Microsoft's hardware vision of empowering users with the full power of Windows regardless of device is becoming a reality.

Window's Creators Update; a platform for everyone

Microsoft strategically made Windows relevant to more users, via the Creators Update, broadening the appeal of a platform that powers a device family to which Redmond hopes to win consumers and enterprise users.

The Creators Update is preparing the masses for a Surface phone.

The Update pairs a forward-looking vision of how the current generation of young users embrace sophisticated interactive 3D tools with the legacy productivity strengths of the platform. Windows Chief Terry Myerson articulated the updates inspiration this way:

…we're thinking about each of us as creators…these kids are so fluent and interactive in really quite rich 3D concepts.So the inspiration really is in looking and saying what are the trends in this next generation that we can foster and invest in. And in a way that's relevant for a broad base, but also looking for inspiration for what's coming next.

The 3D tools built into Windows, along with the ability to share 3D creations across other Microsoft products like PowerPoint and HoloLens exemplify the breadth and unity of the platform. A mobile device with full Windows would share these abilities as well as the additional enterprise-focused IT benefits the update brings.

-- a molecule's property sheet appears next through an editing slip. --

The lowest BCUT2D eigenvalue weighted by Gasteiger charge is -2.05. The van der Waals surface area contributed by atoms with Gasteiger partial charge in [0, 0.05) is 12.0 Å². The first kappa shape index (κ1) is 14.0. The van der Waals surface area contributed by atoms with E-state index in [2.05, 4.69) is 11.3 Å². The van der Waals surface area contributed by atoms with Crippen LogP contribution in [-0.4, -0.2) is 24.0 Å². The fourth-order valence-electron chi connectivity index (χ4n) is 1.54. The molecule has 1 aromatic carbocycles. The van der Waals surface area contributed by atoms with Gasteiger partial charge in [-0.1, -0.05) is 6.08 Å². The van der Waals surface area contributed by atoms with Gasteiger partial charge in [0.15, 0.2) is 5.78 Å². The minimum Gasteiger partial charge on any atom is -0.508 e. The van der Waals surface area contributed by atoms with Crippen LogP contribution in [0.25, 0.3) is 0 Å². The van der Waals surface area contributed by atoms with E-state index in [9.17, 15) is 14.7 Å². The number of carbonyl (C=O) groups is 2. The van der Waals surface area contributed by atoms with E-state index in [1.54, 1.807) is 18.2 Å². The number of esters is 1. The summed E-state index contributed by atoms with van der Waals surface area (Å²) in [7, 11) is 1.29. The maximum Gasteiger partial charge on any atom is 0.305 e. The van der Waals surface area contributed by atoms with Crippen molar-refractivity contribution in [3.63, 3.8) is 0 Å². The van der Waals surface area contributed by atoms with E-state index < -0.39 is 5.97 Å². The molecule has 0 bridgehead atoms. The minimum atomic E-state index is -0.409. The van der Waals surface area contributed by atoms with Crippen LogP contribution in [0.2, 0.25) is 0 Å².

Advanced threat protection and device management tools that allow users to keep devices personal are among these benefits.

Microsoft's push of the personal and productivity benefits of Windows 10 can potentially win users to a mobile device powered by the same platform they have come to love on a 2-in-1, laptop or Surface Studio.

Furthermore, "cellular-PCs," which will precursor this "phone" to market on popular 2-in-1 and tablet form factors, will prepare users for this "phone" that does everything their PC's do.

Surface "phone", everything you can do…

Like Apple famously brought the iPod, internet and phone to a pocketable form factor in 2007, Microsoft's ultra-mobile Surface will bring today's cutting edge technology together to our pockets in the near future.

With Windows 10, Microsoft has become a leader and platform for exciting innovative technology like Windows Holographic, mixed reality, gaming, 3D content creation, digital inking and more. The Continuum-powered ultra-mobile Surface will put these technologies that have excited the industry in the pockets of consumer and enterprise users alike.

Finally, though Store apps are still vitally important, with 16 million x86 apps available to Windows, the app gap has been flipped on its head.

Yes, Microsoft lost the smartphone war, but with full Windows on ARM they've changed the rules of engagement. A new war has just begun.

Jason Ward

Jason L Ward is a columnist at Windows Central. He provides unique big picture analysis of the complex world of Microsoft. Jason takes the small clues and gives you an insightful big picture perspective through storytelling that you won't find *anywhere* else. Seriously, this dude thinks outside the box. Follow him on Twitter at @JLTechWord. He's doing the "write" thing!